THEY are a set of high-resolution eyes in the sky helping our firefighters both on the ground and back at base make crucial decisions.

And as you can see from the above video, it makes for spectacular viewing.

The aerial vision, shared by the RFS NSW Northern Rivers division was shot from a Firebird 200 helicopter, and was used in both the Clarence Valley and Northern Rivers fires that has recently threatened hundreds of kilometres of fireground over the past week.

"It carries a high-definition video equipment, and also thermal imaging equipment from what appears to be a big bubble that hangs off the front," RFS NSW Northern Rivers superintendent Boyd Townsend said.

"An operator controls the camera and can switch between the high-resolution and thermal imagery, and it has excellent resolution."

However, the imagery isn't there just to create pretty pictures, with the pictures able to be beamed anywhere live.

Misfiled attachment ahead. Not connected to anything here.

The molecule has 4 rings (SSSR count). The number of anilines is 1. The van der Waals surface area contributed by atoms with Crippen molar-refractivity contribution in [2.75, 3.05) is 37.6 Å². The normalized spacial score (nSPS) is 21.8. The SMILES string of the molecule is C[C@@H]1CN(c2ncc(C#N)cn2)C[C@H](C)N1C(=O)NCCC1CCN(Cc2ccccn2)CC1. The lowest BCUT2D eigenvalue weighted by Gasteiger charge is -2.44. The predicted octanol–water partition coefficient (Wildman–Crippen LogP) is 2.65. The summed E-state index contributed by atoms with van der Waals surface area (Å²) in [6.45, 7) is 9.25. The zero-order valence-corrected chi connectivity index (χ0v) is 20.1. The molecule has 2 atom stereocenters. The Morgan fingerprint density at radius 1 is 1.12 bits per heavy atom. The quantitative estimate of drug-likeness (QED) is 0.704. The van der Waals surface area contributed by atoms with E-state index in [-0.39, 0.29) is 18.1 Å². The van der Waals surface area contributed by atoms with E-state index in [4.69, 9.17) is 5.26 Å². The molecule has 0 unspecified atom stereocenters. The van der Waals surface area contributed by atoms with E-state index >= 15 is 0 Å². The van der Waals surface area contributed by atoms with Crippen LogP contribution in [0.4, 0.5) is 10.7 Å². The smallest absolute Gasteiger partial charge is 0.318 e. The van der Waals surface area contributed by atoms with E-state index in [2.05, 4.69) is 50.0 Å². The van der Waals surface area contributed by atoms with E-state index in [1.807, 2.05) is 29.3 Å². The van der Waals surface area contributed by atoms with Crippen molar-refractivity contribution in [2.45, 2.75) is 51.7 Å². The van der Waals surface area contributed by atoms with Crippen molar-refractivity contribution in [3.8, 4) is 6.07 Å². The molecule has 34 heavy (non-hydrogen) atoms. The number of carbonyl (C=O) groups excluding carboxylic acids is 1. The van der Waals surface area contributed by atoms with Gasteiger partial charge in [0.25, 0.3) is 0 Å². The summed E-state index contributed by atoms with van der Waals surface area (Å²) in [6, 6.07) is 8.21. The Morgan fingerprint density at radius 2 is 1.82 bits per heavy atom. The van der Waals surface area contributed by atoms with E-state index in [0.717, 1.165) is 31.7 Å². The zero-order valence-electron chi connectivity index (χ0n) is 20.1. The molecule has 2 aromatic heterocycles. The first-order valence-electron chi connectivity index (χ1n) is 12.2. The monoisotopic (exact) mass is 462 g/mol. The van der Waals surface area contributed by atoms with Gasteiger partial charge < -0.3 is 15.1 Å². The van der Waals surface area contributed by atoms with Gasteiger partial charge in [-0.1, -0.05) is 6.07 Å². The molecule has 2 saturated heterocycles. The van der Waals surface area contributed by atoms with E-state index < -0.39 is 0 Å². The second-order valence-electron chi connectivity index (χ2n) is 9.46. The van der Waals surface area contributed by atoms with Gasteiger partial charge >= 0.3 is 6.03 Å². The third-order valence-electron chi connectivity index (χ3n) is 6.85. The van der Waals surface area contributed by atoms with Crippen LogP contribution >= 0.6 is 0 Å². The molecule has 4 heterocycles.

"The imagery is transmitted to be seen anywhere, whether that's on screen at the fire control centre, or in Sydney head office if they need to see something we can see it at the same time," Supt Townsend said.

"Also, the fire commanders on the ground with mobile phone connectivity, they can also see that imagery on a phone or iPad.

"It provides a great view and situational awareness as to what's occurring, and allows for the bigger planning decisions.

"It was very handy over the past weeks."

In the Northern Rivers area, from Whiporie north through the Richmond, after four days for 50-60km/h winds, all the fires in the area are contained and Supt Townsend said the crews were in the process of mopping up the areas.

"We need to keep and eye on them for a week or two because things are obviously still burning and there's no great forecast ahead," he said.

In the Clarence, district superintendent Stuart Watts said that of the 15 fires reported in the area, two are still uncontrolled.

"They are in remote areas, one at Second Creek near Jackadgery, and another at Dinner Creek in the Dalmorton State forest," he said.

"Even in the ones under control, the winds can cause us some grief. There's always the possibility a spark or ember will get into unburnt ground."


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